Coralee and the Townies: Tribute to Loretta Lynn
10 p.m. Jan. 6 at Cosmic Charlie's, 388 Woodland Ave. $8. (859) 309-9499. Cosmic-charlies.com.
Over the past few months, Lexington Americana singer Coralee has stepped slightly outside the vintage country and soul orbits of her own music.
Last month alone, she joined a coalition of fellow Lexington artists in the annual tribute to The Band's The Last Waltz, participated in a smaller club salute to Bob Dylan's album Blonde on Blonde, and wound up in an all-star quintet on New Year's Eve that ushered in 2012 by playing the songs of Led Zeppelin.
Don't get the idea, however, that Coralee has forsaken her country-roots band, Coralee and the Townies, or the robust original music that fuels its repertoire. There is, in fact, a new Townies tune (Always, Darlin') available for download online.
But as the singer shifts artistic priorities back to her own songs — and the recording of a new album — the idea for one more musical tribute came along.
For her performance Friday at Cosmic Charlie's, which is being viewed essentially as a fund-raiser to help cover upcoming studio costs, she is splitting the evening in two parts. Her second set will focus exclusively on original songs. But the first half of the evening will be devoted to the music of another grand Kentucky country spirit: Loretta Lynn.
"People ask us to play Loretta songs all the time," Coralee said. "We've always done (the 1966 classic) You Ain't Woman Enough (To Take My Man). And it's always been a big hit. So I thought this would be the perfect opportunity to make the show into a special event and hopefully draw out some people who haven't seen us before."
Coralee said the thrust of her newer music isn't shifting dramatically from the soul-blasted traditional country that has been the Townies' specialty in recent years. But as the singer dipped deeper into Lynn's immense catalog, she came to admire the emotive and musical efficiency of the songs it contained. It is an attribute she hopes to convey in her own writing.
"It's been a pretty good lesson in — and I almost hate to say this — commercial songwriting. Loretta's songs are so quick. The solos are kept so short. But the songs accomplish so much in such a brief period of time. That's been a really interesting and kind of humorous thing for us to figure out as we're going through all of this material.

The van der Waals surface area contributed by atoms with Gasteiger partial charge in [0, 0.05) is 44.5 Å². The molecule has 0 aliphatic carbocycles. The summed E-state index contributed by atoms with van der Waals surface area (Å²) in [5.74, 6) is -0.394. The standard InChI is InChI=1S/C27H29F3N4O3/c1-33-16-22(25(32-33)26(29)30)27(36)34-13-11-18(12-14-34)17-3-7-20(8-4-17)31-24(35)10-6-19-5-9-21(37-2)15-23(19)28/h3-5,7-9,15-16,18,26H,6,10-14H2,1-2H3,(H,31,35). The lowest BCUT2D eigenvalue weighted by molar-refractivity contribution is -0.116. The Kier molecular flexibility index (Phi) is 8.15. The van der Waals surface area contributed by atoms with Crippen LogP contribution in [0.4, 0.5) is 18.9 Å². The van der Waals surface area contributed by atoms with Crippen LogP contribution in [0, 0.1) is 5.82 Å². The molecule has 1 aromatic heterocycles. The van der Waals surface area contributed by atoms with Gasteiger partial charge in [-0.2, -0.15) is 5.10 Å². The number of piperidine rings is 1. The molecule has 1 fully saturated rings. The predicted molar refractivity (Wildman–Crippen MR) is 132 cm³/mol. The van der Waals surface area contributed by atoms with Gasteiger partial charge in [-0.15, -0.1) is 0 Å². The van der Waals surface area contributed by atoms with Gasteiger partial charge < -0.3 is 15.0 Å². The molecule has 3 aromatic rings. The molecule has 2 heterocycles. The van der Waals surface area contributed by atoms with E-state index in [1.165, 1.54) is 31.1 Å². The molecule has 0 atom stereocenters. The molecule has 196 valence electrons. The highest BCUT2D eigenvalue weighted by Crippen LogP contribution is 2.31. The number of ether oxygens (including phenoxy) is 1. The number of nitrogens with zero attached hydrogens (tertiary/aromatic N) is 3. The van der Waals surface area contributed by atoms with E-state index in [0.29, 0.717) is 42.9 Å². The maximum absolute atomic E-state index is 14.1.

"One of the things about playing the Loretta stuff is that the songs she picked and the songs that she wrote herself are the kinds of songs that I like to write. Those kinds of things are fundamentally country. They are told with simple, common language but are still very clever.
"I'm not a very abstract songwriter. In my experience with the Zeppelin covers and the Bob shows, my reaches are expanding. But the Americana/country/soul stuff is what I love. That's going to come through no matter what."
So what specific Loretta Lynn tunes egg on a versed disciple like Coralee when assembling a tribute set?
"I love singing Blue Kentucky Girl. She didn't actually write that song, but she had a big hit with it," Coralee said of the song that became a Top 10 country single for Lynn in 1966 and again for Emmylou Harris in 1979. "That's one of my favorites to sing, perhaps for obvious reasons.
"But I also love Fist City and Don't Come Home a'Drinkin' (With Lovin' on Your Mind) — her songs with attitude. That's the stuff I like to kind of project in my own songwriting. Those are really fun for me. But we've also worked up two songs for the show from the (Grammy-winning 2004) Van Lear Rose album. That is one of my favorites."
But in immersing herself so deeply in the music of Lynn, Zeppelin and Dylan of late, how is there even time for Coralee to write the new songs she hopes to record?
"Honestly, at this point, I've been so busy memorizing lyrics and cover songs," she said. "We had the first Bob show last month but have had the Loretta tribute planned for a couple of months. And then we threw the Led Zeppelin thing in the middle. Now we've got another Bob show coming up. I've yet to sit down for an extended period of time and do some songwriting.
"But I've got a huge back catalog that I'm desperate to get in and record, so I'm really excited. I can feel all this music welling up inside of me."